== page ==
LONDON, (Reuters) – Britain said yesterday it was tightening curbs on foreign workers from outside the European Union to increase the chances of British jobseekers at a time of rising unemployment.
Home Secretary Jacqui Smith said she was increasing the educational and financial requirements for the most skilled workers, such as scientists and lawyers, to cut around 12,000 overseas applicants during the coming year.
From April applicants will need a post-graduate, rather than just graduate, qualification and command a salary of at least 20,000 pounds ($28,400), up from 17,000 pounds.
Employers seeking permission to hire overseas staff in professions such as maths teaching which have been deemed a shortage area will first have to advertise the posts to British applicants for two weeks in government-run recruitment centres.
“These measures are not about narrow protectionism,” said Smith. “A flexible immigration system, rather than an arbitrary cap, is better for British business and the British economy.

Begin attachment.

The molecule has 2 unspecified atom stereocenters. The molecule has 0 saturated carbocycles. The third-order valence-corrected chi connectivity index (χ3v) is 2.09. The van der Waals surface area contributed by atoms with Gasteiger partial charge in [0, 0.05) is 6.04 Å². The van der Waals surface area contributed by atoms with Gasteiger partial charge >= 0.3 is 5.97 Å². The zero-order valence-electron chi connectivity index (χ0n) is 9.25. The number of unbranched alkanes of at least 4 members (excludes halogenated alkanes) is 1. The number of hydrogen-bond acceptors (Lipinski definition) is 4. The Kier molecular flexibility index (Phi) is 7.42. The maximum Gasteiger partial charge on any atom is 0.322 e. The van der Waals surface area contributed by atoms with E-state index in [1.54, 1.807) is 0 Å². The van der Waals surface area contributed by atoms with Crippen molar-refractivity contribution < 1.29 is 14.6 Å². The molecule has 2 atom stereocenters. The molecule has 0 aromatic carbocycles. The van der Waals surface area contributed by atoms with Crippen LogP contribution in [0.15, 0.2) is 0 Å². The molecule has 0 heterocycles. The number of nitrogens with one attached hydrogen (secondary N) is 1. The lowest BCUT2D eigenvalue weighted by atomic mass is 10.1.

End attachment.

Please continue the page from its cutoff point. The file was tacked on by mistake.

Unemployment in Britain is at its highest for a decade with jobless numbers nearing 2 million as recession-hit firms axe staff.
The tighter job market has put a renewed focus on the use of overseas workers. British construction workers protested this month over the hiring of foreign contractors at a number of power projects across the country.
The immigration changes will be managed under a points system introduced last year to manage the number of foreign workers from outside the European Union.
The Home Office says it issued around 106,000 work permits to skilled foreign workers last year. Britain has already closed entry to non-skilled workers.
The opposition Conservative party, which wants a limit on immigration, said the measures would have little effect.
“Jacqui Smith is just tinkering around the edges of the immigration system,” said Conservative spokesman Damian Green.